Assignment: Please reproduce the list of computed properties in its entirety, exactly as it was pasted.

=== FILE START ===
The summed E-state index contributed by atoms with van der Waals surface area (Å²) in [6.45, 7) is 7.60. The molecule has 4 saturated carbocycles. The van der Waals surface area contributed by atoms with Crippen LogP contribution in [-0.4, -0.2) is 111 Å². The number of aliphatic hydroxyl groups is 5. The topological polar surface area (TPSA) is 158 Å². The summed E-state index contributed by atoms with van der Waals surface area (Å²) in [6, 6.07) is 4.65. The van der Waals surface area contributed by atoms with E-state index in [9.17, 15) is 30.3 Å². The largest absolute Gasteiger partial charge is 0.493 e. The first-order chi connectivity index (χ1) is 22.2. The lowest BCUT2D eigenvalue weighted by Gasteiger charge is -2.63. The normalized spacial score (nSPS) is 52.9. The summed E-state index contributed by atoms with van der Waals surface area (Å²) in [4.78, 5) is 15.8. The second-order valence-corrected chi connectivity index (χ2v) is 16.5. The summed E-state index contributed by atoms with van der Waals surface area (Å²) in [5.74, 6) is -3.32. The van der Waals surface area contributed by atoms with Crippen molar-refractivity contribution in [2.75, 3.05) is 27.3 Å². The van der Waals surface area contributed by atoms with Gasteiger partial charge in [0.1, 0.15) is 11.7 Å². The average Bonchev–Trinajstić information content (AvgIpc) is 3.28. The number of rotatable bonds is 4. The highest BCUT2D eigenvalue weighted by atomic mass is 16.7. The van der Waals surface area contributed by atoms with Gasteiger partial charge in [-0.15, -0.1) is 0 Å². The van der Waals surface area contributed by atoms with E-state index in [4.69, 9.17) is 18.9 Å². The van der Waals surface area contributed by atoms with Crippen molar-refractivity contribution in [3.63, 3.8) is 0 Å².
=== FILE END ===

The summed E-state index contributed by atoms with van der Waals surface area (Å²) in [6.45, 7) is 7.60. The molecule has 4 saturated carbocycles. The van der Waals surface area contributed by atoms with Crippen LogP contribution in [-0.4, -0.2) is 111 Å². The number of aliphatic hydroxyl groups is 5. The topological polar surface area (TPSA) is 158 Å². The summed E-state index contributed by atoms with van der Waals surface area (Å²) in [6, 6.07) is 4.65. The van der Waals surface area contributed by atoms with E-state index in [9.17, 15) is 30.3 Å². The largest absolute Gasteiger partial charge is 0.493 e. The first-order chi connectivity index (χ1) is 22.2. The lowest BCUT2D eigenvalue weighted by Gasteiger charge is -2.63. The normalized spacial score (nSPS) is 52.9. The summed E-state index contributed by atoms with van der Waals surface area (Å²) in [4.78, 5) is 15.8. The second-order valence-corrected chi connectivity index (χ2v) is 16.5. The summed E-state index contributed by atoms with van der Waals surface area (Å²) in [5.74, 6) is -3.32. The van der Waals surface area contributed by atoms with Crippen molar-refractivity contribution in [2.75, 3.05) is 27.3 Å². The van der Waals surface area contributed by atoms with Gasteiger partial charge in [0.1, 0.15) is 11.7 Å². The average Bonchev–Trinajstić information content (AvgIpc) is 3.28. The number of rotatable bonds is 4. The highest BCUT2D eigenvalue weighted by atomic mass is 16.7. The van der Waals surface area contributed by atoms with Gasteiger partial charge in [-0.15, -0.1) is 0 Å². The van der Waals surface area contributed by atoms with E-state index in [4.69, 9.17) is 18.9 Å². The van der Waals surface area contributed by atoms with Crippen molar-refractivity contribution in [3.63, 3.8) is 0 Å².